A plant-forward diet also means eating primarily whole foods and plant-based, vegetable-centric.

I promote the plant-forward flexitarian approach of eating mostly plants with meat on occasion because it is a more doable thing for more people. The ability to have flexibility is far more appealing than going cold turkey (pun intended) on the meat, dairy and eggs. Going flexitarian is a great way to transition to becoming a vegan or vegetarian.

Along with Flexitarian, plant-forward styles of eating include the Mediterranean diet, VB6 – vegan til 6, eating vegan or vegetarian Monday through Friday, or going Pescatarian – a vegetarian who eats seafood.

In the U.S, our custom with food is to make meat, dairy, and eggs the stars prioritizing them over the plant-based foods. For example, typically on menus the meat is stated first like braised pork with potato hash, sizzling beef with snow peas, or BBQ chicken with baked beans. When was the last time you saw something on a menu like Quinoa salad and black beans with carnitas, or a regular restaurant where the vegan and vegetarian dishes dominated the menu?

The Plant-Forward perspective swaps the American habit of putting animal-based foods first and puts plant-based foods first instead. The driving motivation for eating a plant-forward diet is for health and sustainability reasons with more people wanting to actively do their part to help stop climate change and further environmental destruction.

Plant-based proteins like beans, tempeh, and lentils have fiber, no cholesterol or saturated fats, and contain no antibiotics or growth hormones. These foods also have a small carbon footprint helping to stop climate change and create less environmental damage and environmental injustice.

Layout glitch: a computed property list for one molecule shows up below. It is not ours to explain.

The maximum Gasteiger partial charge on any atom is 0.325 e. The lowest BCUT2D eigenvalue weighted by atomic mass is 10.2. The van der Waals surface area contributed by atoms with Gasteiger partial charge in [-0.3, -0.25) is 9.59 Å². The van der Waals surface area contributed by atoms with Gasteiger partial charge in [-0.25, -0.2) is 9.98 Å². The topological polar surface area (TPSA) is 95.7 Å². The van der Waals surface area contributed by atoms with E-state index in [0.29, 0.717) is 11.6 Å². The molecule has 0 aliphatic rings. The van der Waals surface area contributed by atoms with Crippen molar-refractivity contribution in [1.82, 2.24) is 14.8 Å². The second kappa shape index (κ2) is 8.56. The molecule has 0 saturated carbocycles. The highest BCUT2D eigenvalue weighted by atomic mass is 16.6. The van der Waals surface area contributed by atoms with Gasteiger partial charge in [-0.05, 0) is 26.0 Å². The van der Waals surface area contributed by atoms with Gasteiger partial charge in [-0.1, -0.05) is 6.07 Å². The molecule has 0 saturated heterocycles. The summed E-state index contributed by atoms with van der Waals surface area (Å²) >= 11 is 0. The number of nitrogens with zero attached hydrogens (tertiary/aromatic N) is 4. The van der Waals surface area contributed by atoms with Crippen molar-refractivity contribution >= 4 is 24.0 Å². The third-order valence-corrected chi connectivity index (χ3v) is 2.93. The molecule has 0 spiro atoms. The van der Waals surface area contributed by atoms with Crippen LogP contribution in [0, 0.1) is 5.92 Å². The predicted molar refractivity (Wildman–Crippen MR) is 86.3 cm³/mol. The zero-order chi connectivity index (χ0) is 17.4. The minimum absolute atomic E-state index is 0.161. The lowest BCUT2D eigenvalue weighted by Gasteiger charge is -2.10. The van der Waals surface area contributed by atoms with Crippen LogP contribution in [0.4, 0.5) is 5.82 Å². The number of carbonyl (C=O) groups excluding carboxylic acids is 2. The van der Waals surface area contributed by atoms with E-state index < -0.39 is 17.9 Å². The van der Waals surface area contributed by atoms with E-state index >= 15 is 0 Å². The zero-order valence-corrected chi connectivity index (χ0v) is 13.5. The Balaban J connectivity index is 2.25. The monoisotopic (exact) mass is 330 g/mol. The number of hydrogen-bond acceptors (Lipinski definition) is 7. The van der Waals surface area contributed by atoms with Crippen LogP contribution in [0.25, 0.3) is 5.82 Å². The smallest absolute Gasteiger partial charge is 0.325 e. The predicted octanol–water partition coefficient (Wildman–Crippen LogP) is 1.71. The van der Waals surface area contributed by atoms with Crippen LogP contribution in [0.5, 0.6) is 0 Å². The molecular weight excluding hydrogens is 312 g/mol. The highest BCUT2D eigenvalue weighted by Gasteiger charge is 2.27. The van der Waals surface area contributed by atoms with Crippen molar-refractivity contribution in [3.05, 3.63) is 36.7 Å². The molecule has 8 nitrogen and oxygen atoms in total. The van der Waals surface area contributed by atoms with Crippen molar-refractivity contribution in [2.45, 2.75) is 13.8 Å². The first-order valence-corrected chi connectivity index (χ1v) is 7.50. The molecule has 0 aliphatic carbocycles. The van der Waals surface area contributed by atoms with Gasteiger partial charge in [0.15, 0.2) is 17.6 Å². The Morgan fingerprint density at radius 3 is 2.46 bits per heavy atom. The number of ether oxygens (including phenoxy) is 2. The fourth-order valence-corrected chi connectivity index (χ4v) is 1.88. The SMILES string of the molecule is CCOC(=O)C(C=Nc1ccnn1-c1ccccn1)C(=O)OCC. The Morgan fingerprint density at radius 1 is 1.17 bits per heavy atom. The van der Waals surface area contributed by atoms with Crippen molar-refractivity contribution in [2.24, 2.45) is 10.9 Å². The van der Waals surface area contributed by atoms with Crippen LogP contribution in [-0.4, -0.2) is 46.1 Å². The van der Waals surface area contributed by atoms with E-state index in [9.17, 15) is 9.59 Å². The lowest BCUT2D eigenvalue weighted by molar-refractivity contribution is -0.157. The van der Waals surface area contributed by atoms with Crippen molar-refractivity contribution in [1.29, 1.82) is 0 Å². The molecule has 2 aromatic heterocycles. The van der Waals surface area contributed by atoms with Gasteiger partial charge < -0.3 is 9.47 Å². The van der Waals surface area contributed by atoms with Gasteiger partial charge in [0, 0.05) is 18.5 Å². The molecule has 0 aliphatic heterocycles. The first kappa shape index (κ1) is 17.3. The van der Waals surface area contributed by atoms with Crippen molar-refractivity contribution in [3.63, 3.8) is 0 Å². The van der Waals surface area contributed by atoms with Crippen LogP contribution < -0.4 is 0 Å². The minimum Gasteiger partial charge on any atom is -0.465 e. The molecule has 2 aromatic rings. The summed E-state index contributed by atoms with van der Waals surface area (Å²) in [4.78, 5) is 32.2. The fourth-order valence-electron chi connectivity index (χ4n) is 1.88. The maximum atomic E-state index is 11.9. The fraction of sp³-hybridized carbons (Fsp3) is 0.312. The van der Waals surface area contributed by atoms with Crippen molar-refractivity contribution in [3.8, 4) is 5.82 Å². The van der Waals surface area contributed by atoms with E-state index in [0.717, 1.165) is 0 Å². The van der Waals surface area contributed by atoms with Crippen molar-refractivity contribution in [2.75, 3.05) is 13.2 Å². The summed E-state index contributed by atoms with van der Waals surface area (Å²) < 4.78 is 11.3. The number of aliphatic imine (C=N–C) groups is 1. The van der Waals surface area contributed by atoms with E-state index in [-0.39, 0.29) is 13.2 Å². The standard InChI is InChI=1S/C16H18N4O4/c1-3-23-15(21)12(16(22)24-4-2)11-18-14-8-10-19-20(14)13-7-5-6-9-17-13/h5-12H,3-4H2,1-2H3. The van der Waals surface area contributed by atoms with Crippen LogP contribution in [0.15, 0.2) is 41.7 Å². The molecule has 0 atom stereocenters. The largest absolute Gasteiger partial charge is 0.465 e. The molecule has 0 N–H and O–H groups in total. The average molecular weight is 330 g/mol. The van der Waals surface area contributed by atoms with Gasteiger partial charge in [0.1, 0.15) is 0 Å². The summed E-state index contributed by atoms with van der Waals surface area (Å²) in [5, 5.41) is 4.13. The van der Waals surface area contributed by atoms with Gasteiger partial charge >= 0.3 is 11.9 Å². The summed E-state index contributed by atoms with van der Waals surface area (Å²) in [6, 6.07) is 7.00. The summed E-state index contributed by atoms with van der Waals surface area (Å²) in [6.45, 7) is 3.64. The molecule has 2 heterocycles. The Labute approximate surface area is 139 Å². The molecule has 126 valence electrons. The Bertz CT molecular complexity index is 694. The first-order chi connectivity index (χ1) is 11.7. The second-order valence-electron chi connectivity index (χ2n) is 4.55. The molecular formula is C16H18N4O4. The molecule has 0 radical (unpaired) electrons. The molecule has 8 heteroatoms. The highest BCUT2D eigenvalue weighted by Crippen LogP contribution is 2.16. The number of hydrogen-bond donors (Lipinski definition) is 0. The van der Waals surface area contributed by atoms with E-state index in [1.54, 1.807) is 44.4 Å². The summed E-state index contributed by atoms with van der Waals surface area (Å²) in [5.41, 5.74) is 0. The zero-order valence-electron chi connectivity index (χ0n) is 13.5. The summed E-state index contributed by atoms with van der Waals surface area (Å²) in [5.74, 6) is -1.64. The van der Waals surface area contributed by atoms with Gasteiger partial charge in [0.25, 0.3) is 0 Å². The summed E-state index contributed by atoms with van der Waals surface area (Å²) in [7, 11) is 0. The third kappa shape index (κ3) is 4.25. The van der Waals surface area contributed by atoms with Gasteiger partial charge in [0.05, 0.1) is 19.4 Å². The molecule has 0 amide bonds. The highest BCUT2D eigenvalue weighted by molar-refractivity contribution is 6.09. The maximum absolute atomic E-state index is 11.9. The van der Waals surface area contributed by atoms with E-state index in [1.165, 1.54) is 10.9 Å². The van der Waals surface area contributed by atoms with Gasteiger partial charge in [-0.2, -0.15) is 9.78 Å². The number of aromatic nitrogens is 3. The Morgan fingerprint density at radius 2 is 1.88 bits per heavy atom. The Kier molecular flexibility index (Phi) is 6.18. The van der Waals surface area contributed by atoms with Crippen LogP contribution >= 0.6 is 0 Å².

Eating more plant-based also helps to boost your fiber and nutrient intake. A common nutrition issue with Americans is eating too much protein and not enough fiber in the form of fruits and vegetables. There is no such thing as protein deficiency in the U.S.

In this table from the USDA that charts out what the average American citizen actually eats versus the U.S. Dietary  Recommendations, vegetable and fruit consumption are about half the recommendations, and meat, eggs, and nuts is nearly 40% over with grains being a little over by 10%.

One thing I find interesting about this USDA chart is that it does not include beans or legumes at all which is a primary source of protein for vegans and vegetarians. Since rice was eliminated from the Grains data, that leaves wheat, corn, barley and oats.

Like many, the idea of going vegan or vegetarian seemed like too much change for me, and knowing how my Inner Resistance Monster works if I tried to go cold turkey with the meat, the monster would rebel because he doesn’t like big changes leaping out of my comfort zone. I really liked the idea of going flexitarian because reducing my meat intake is more doable for me, and I like the “flexible” part. My Inner Resistance Monster is also cool with gradual change versus radical change.

My initial goal was to work up to an 80/20 split of plants/animals.

So, 7 years ago I started the process of gradually reducing my meat consumption when I stopped eating chicken after seeing the documentary Food Inc. I then spent a few years taking on Mark Bittman’s approach of eating vegan before 6, or just eating meat in only one meal of the day, and then I added on doing Meatless Monday. Soon I was eating meat only 4 days a week, then 2 days, and then only when I felt a craving.